I also recommend taking a few minutes to whip up your own fresh cream. You’ll have more control over how thick or thin you want your whipped topping and can adjust the sweetness levels to your liking. 

How to Serve Butterbeer

To serve, a well-chilled 16-ounce pint glass will fit a full 12-ounce bottle of soda, with room for a 1 inch thick layer of the cream topping. However, that portion can also be split into two smaller 6-ounce helpings that can be served in double rocks glasses or small steins. Even in the small glass, leave room for an inch of that cream topping!

Butterbeer Topped with Whipped Cream

Simply Recipes / Elana Lepkowski

Homemade Butterbeer

Prep Time 5 mins
Cook Time 7 mins
Total Time 12 mins
Serving 1 serving
Yield 1 drink

This drink is served chilled, but not on ice, so make sure all components are very cold to start with. You can even chill your glasses in the freezer while you assemble the drink.

If making the butterscotch syrup from scratch, please see headnotes and use this Simply Recipes butterscotch sauce recipe. Extra butterscotch whipped cream can be kept in an airtight container in the refrigerator for up to 1 day.


For the whipped cream topping

  • 1/4 cup heavy cream

  • 2 teaspoons butterscotch syrup (homemade—see above—or store bought)

  • 1 teaspoon powdered sugar

  • 1/8 teaspoon salt

For the drink

  • 1 tablespoon butterscotch syrup (homemade—see above—or store bought)

  • 12 ounces cream soda


  1. Make the whipped cream topping: 

    In a mixing bowl, combine the heavy whipping cream, butterscotch syrup, powdered sugar, and salt.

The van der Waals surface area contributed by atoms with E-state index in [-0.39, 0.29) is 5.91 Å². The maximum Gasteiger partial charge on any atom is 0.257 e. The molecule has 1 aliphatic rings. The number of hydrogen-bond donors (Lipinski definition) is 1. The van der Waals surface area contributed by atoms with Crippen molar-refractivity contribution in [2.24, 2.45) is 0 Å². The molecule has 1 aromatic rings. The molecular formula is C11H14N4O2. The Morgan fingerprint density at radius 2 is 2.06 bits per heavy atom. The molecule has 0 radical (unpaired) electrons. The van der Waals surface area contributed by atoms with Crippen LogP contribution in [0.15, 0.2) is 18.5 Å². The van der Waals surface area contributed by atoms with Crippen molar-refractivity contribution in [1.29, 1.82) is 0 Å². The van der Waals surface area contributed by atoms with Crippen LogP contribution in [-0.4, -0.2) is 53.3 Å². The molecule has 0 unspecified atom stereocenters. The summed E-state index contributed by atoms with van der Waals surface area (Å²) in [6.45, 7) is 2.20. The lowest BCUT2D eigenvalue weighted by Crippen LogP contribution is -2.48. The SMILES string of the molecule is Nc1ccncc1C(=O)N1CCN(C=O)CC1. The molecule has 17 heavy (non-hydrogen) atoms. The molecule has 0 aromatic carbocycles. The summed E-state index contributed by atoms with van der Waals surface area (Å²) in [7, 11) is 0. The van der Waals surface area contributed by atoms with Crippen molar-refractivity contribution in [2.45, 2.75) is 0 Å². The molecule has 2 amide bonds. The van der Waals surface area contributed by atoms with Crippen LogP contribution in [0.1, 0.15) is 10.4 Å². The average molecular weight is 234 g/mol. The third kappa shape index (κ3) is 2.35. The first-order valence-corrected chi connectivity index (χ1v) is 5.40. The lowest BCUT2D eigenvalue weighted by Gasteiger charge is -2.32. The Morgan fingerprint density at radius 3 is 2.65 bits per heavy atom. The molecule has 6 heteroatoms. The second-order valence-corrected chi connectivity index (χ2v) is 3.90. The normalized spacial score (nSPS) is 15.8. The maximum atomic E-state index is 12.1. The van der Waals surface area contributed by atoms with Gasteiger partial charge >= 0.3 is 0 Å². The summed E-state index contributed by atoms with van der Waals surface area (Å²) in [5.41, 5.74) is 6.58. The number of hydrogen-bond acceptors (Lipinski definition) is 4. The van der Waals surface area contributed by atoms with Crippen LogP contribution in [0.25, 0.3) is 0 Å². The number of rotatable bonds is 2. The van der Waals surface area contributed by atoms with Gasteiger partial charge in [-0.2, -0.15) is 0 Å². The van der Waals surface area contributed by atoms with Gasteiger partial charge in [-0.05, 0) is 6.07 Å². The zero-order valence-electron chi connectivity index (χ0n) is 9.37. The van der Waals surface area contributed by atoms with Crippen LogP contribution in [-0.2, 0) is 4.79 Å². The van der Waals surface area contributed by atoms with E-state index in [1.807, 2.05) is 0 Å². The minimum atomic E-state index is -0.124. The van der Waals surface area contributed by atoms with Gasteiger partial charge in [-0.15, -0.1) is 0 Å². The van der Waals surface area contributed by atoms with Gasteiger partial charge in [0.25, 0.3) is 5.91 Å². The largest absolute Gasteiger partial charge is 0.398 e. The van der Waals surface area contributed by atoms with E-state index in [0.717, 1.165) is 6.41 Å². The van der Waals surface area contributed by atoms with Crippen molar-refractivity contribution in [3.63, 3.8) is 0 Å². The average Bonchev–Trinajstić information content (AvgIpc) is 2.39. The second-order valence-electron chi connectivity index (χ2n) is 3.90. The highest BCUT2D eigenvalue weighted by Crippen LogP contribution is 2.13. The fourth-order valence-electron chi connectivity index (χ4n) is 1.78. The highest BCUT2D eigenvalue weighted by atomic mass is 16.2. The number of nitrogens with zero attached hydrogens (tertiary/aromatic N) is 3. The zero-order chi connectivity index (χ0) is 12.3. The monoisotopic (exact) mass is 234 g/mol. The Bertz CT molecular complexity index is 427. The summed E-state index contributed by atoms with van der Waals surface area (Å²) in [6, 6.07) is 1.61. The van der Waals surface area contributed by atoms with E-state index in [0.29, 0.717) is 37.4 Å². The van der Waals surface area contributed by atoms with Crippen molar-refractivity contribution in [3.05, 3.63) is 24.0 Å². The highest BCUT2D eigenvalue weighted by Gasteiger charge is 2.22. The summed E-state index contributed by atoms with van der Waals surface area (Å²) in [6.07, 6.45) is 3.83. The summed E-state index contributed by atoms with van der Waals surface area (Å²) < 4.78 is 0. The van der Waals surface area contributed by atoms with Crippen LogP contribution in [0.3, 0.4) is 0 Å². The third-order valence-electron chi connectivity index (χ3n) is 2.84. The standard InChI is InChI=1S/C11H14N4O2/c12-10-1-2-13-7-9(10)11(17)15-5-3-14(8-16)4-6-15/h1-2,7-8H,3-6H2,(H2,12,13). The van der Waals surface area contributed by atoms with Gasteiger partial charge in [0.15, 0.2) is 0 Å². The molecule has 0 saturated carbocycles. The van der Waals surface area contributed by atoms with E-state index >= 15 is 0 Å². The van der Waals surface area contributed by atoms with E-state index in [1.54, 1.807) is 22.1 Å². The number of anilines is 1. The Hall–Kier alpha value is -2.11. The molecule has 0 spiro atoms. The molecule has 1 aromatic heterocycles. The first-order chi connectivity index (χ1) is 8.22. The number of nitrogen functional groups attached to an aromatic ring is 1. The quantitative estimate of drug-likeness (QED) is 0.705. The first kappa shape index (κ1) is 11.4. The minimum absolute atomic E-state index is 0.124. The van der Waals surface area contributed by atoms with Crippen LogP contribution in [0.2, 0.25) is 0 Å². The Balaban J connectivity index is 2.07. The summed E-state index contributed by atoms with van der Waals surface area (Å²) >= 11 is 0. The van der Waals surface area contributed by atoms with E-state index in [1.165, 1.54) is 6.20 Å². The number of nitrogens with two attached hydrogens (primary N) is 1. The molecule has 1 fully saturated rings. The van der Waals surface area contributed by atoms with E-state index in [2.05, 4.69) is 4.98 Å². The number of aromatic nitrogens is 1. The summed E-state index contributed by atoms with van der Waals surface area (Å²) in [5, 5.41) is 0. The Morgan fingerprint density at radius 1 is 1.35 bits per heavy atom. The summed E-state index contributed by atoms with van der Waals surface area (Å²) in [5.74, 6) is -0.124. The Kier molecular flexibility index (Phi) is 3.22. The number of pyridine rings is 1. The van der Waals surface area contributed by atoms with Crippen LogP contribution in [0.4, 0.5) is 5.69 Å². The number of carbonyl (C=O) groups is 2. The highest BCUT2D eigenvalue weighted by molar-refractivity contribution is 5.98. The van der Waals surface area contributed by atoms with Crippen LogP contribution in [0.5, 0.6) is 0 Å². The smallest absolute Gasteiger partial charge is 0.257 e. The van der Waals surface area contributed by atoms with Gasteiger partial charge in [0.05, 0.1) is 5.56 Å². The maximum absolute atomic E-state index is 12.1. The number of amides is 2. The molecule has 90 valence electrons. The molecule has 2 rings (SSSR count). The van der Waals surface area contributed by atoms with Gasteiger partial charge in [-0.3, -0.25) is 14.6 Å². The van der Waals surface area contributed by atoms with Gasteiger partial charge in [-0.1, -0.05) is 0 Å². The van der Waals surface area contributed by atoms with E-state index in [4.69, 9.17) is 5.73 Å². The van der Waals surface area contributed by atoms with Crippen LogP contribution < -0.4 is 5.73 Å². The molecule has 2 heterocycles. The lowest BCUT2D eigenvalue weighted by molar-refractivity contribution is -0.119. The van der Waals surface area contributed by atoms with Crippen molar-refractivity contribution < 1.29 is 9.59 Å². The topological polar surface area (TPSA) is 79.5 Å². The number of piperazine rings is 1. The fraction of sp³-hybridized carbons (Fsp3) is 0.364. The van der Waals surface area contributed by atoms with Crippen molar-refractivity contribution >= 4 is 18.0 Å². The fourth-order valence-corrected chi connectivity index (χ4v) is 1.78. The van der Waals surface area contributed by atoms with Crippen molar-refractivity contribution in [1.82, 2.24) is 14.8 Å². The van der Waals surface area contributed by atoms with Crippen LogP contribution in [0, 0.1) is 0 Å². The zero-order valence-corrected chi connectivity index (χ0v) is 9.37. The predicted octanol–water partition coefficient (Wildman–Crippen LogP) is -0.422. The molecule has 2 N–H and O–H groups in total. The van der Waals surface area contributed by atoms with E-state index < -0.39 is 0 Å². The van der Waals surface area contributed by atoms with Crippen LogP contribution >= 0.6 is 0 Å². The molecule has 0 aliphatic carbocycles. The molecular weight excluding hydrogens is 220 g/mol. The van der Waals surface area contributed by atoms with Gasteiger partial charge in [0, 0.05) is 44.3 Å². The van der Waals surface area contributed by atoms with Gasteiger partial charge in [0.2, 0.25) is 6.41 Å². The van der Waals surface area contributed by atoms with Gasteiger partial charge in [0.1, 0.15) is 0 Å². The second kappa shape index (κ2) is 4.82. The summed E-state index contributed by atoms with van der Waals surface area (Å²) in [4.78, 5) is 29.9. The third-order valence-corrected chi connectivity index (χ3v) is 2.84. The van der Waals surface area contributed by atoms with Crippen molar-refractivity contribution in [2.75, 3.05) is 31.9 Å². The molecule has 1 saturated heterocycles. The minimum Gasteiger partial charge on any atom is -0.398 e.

Beat until medium peaks form (the peak will flop over when the beater is turned upside down), about 1 to 2 minutes. Set aside.

  2. Make the drink:

    In the chilled pint glass, combine the butterscotch syrup and cream soda, stirring to combine.

    Beer Poured into Mug for Butterbeer Recipe

    Simply Recipes / Elana Lepkowski

  3. Garnish drink with whipped cream topping and serve:

    Spoon about 1 inch of the butterscotch whipped cream over the top of the soda. Enjoy!

    Did you love the recipe? Leave us stars below!

    Butterbeer Topped with Whipped Cream

    Simply Recipes / Elana Lepkowski

    Butterbeer with Whipped Cream Next to Another Mug with More Butterbeer

    Simply Recipes / Elana Lepkowski

Nutrition Facts (per serving)
475 Calories
21g Fat
73g Carbs
2g Protein
Show Full Nutrition Label Hide Full Nutrition Label
Nutrition Facts
Servings: 1
Amount per serving
Calories 475
% Daily Value*
Total Fat 21g 28%
Saturated Fat 14g 69%
Cholesterol 67mg 22%
Sodium 431mg 19%
Total Carbohydrate 73g 26%
Dietary Fiber 0g 0%
Total Sugars 73g
Protein 2g
Vitamin C 1mg 3%
Calcium 75mg 6%
Iron 0mg 1%
Potassium 83mg 2%
*The % Daily Value (DV) tells you how much a nutrient in a food serving contributes to a daily diet. 2,000 calories a day is used for general nutrition advice.
Nutrition information is calculated using an ingredient database and should be considered an estimate. In cases where multiple ingredient alternatives are given, the first listed is calculated for nutrition. Garnishes and optional ingredients are not included.